The Mother and Her Newborn: Mutual Caregivers



    Corresponding author
    1. Gene Anderson is Associate Professor in the Department of Maternal–Child Nursing of the College of Nursing at the University of Illinois at the Medical Center, Chicago. She teaches, has her own projects in perinatal research and supervises the graduate thesis research projects of 25 nurse-midwivery students. Dr. Anderson was educated at the University of Wisconsin and has had experience on a general obstetrics unit and in a high-risk nursery. She is a member of the American Association for the Advancement of Science, the American Psychological Association, the Council of Nurse Researchers, the National Perinatal Association, the Society of Research in Child Development, Sigma Xi, and ANA.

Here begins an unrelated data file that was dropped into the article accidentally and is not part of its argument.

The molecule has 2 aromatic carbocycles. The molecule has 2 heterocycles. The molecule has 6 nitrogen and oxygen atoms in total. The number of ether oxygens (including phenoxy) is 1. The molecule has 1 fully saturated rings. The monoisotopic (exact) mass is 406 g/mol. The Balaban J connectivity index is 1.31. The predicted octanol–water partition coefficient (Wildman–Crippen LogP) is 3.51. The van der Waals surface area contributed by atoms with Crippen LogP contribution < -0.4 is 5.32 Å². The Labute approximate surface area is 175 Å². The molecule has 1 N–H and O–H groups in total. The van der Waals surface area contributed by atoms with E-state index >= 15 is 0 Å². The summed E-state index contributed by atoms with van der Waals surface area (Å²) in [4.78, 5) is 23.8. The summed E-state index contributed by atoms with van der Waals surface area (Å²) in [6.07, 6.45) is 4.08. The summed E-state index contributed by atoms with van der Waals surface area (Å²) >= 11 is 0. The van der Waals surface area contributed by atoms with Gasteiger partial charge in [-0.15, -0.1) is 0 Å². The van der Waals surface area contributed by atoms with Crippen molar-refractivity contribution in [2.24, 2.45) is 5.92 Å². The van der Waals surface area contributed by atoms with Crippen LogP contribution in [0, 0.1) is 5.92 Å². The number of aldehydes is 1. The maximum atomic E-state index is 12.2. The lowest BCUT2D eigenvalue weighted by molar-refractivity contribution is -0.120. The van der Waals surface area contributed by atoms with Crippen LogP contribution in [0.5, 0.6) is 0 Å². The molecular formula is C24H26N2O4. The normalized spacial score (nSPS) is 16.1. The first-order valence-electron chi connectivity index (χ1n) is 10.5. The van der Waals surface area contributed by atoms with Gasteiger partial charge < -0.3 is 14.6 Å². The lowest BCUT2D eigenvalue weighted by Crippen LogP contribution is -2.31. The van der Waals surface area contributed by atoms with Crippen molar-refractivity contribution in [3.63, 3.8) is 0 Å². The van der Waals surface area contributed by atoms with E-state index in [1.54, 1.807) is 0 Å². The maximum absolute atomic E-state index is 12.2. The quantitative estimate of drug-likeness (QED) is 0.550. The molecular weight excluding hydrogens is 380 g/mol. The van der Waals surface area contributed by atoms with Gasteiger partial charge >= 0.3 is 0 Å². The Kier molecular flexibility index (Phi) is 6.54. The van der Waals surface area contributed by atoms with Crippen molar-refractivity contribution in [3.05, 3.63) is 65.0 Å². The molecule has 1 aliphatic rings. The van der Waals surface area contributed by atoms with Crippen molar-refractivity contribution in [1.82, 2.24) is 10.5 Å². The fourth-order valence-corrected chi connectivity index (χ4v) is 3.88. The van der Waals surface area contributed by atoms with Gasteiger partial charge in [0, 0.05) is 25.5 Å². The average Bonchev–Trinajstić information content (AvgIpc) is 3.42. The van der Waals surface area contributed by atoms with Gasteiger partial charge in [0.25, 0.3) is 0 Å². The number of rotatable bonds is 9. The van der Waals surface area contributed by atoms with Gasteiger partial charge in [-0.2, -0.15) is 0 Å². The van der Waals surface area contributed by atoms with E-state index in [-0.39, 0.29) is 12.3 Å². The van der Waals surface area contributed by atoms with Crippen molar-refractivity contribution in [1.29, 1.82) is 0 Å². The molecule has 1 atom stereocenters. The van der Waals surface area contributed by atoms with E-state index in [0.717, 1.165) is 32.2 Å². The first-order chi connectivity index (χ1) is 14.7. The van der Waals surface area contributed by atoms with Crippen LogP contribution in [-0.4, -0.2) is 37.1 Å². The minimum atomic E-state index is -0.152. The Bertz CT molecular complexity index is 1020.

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Address reprint requests to Gene C. Anderson, RN, PhD, Associate Professor, Department of Maternal-Child Nursing, College of Nursing, University of Illinois at the Medical Center, P. O. Box 6998, Chicago, IL 60680.


The concept of the mother and her newborn as mutual psychophysiological caregivers is discussed, with references to the supporting literature. Facilitating self-regulatory mother-newborn interaction from immediately after delivery onward is presented as the optimum approach to enhancing the benefits of mutual caregiving, and this approach is contrasted with current practice. The author also addresses reasons commonly given for denying self-regulatory mother-infant interaction and outlines relevant ongoing research activity at her institution.